First, greater skill formation through education has the potential to transform India’s high levels of unskilled manpower into an efficient stock of human capital and to help India take advantage of the so-called demographic dividend. It is well recognised that India’s sustained rates of high economic growth over the last decade owe a lot to growth in the services sector and its share in India’s GDP. India’s trump card right now seems to be its available stock of relatively inexpensive skilled manpower, especially when compared to rich industrialised nations. But India’s supply of skilled manpower cannot grow at the desired rate if investment in quality manpower is constrained by a lack of capital and a declining supply of potential skill from below. The performance record of pre-tertiary education continues to be poor, which in turn points to the abysmal pass rate and significant drop-out rates in school education. Credit markets and capital in general must be mobilised to support human capital investment so that India’s poor but talented students do not suffer and languish in the poverty trap. Since technological progress often implies jobless growth in the manufacturing sector, the key policy concern must be to promote entrepreneurship, keeping in mind the idea that contemporary advances in technology are likely to help only those who can already help themselves.
Second, India must also focus on the problem of targeting policies and employing appropriate mechanisms to ensure that a policy’s intended beneficiaries do receive government-provided support. Millions of rupees in subsidies are regularly wasted because the government cannot effectively target those living below the poverty line. Many Indians who receive subsidies should not, and those who need them most are regularly overlooked. Increasing the amount of subsidies without also looking at who gets to spend them is a mistake of the highest order. A reluctance to conduct impact-evaluation studies is another gross error that India has been committing for a long time. The government is constantly leaving behind old, half-baked and half-executed policies and jumping quickly to the next policy solution without properly analysing the merits and reach of particular policies.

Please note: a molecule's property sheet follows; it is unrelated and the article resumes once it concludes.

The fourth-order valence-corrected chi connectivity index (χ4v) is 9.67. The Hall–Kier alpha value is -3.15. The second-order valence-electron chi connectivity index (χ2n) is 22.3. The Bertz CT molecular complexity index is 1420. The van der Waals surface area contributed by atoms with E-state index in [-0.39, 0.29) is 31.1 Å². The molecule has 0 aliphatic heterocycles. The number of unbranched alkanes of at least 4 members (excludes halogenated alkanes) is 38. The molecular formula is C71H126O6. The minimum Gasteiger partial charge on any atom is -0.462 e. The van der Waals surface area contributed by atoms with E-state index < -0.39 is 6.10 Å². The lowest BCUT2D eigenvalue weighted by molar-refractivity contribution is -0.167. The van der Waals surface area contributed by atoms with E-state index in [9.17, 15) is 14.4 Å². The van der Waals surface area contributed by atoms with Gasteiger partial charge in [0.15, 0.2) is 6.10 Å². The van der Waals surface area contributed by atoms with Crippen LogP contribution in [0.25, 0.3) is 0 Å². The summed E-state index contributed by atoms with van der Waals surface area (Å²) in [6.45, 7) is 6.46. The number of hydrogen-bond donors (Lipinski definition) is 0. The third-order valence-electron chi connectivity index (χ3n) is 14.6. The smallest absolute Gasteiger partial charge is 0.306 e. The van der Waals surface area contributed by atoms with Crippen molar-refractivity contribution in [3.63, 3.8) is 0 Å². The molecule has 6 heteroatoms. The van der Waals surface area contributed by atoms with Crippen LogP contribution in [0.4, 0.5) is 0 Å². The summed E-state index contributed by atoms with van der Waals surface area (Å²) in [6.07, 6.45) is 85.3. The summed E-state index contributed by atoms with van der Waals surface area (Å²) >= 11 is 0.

India needs more careful policy design to target subsidies effectively. A false sense of justice and equity blurs the country’s vision. It seems that Indians are more interested in preventing unintended beneficiaries from grabbing the subsidies than improving the absolute intake of the targeted group. But such a principle ultimately excludes many eligible beneficiaries as well. For example, in places with a more than 70 to 80 per cent incidence of poverty, we know that the poor are definitely benefitted if everyone gets the subsidy. It does not matter if 20 per cent of the beneficiary group is rich. But if we insist on the below-poverty-line target group, anomalies will creep in, and in the end maybe 30 per cent of the poor will get the benefit. True, this does not solve the problem as a whole, but in areas where poverty incidence is of a very high order, blanket subsidisation rather than targeted policy is a better deal. Government must think of such innovative strategies for reconciling growth with equity.
By Sugata Marjit Director and Reserve Bank of India Professor of Industrial Economics at the Centre for Studies in Social Sciences, Kolkata, and Chairman of the West Bengal State Council of Higher Education. This article appeared in the most recent edition of the East Asia Forum Quarterly, ‘Ideas from India’.